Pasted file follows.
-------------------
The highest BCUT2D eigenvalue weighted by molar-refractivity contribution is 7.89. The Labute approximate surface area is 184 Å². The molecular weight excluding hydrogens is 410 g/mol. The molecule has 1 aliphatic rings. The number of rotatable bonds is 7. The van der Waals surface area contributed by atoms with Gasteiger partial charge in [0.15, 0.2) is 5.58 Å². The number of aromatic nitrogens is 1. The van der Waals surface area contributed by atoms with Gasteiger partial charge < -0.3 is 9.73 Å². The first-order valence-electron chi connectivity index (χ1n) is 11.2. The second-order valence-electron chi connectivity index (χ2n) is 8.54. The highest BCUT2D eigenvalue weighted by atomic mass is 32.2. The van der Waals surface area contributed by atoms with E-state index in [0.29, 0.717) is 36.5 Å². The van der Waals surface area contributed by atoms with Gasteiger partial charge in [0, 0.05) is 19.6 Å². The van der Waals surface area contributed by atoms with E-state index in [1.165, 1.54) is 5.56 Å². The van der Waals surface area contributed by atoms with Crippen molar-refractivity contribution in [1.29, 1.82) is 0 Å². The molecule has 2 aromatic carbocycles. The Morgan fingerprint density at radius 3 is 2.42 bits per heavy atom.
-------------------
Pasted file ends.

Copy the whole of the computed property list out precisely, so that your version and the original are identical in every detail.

The highest BCUT2D eigenvalue weighted by molar-refractivity contribution is 7.89. The Labute approximate surface area is 184 Å². The molecular weight excluding hydrogens is 410 g/mol. The molecule has 1 aliphatic rings. The number of rotatable bonds is 7. The van der Waals surface area contributed by atoms with Gasteiger partial charge in [0.15, 0.2) is 5.58 Å². The number of aromatic nitrogens is 1. The van der Waals surface area contributed by atoms with Gasteiger partial charge < -0.3 is 9.73 Å². The first-order valence-electron chi connectivity index (χ1n) is 11.2. The second-order valence-electron chi connectivity index (χ2n) is 8.54. The highest BCUT2D eigenvalue weighted by atomic mass is 32.2. The van der Waals surface area contributed by atoms with E-state index in [0.29, 0.717) is 36.5 Å². The van der Waals surface area contributed by atoms with Gasteiger partial charge in [0, 0.05) is 19.6 Å². The van der Waals surface area contributed by atoms with E-state index in [1.165, 1.54) is 5.56 Å². The van der Waals surface area contributed by atoms with Crippen molar-refractivity contribution in [1.29, 1.82) is 0 Å². The molecule has 2 aromatic carbocycles. The Morgan fingerprint density at radius 3 is 2.42 bits per heavy atom.